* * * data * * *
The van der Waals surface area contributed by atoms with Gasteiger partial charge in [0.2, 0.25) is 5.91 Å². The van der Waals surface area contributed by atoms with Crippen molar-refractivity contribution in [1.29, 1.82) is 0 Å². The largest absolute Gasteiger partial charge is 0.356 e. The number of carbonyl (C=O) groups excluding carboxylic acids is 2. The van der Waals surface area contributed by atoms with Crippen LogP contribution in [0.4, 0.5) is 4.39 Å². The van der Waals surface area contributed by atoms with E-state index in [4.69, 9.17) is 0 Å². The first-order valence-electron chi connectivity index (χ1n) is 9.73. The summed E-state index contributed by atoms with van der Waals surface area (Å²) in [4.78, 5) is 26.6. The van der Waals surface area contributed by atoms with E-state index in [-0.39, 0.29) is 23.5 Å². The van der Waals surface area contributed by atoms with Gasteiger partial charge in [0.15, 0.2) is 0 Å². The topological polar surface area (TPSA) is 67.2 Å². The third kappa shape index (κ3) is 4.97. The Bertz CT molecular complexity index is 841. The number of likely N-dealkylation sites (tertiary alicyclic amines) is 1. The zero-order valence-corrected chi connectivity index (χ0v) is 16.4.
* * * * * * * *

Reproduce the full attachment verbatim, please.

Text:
The van der Waals surface area contributed by atoms with Gasteiger partial charge in [0.2, 0.25) is 5.91 Å². The van der Waals surface area contributed by atoms with Crippen molar-refractivity contribution in [1.29, 1.82) is 0 Å². The largest absolute Gasteiger partial charge is 0.356 e. The number of carbonyl (C=O) groups excluding carboxylic acids is 2. The van der Waals surface area contributed by atoms with Crippen LogP contribution in [0.4, 0.5) is 4.39 Å². The van der Waals surface area contributed by atoms with E-state index in [4.69, 9.17) is 0 Å². The first-order valence-electron chi connectivity index (χ1n) is 9.73. The summed E-state index contributed by atoms with van der Waals surface area (Å²) in [4.78, 5) is 26.6. The van der Waals surface area contributed by atoms with E-state index in [-0.39, 0.29) is 23.5 Å². The van der Waals surface area contributed by atoms with Gasteiger partial charge in [0.15, 0.2) is 0 Å². The topological polar surface area (TPSA) is 67.2 Å². The third kappa shape index (κ3) is 4.97. The Bertz CT molecular complexity index is 841. The number of likely N-dealkylation sites (tertiary alicyclic amines) is 1. The zero-order valence-corrected chi connectivity index (χ0v) is 16.4.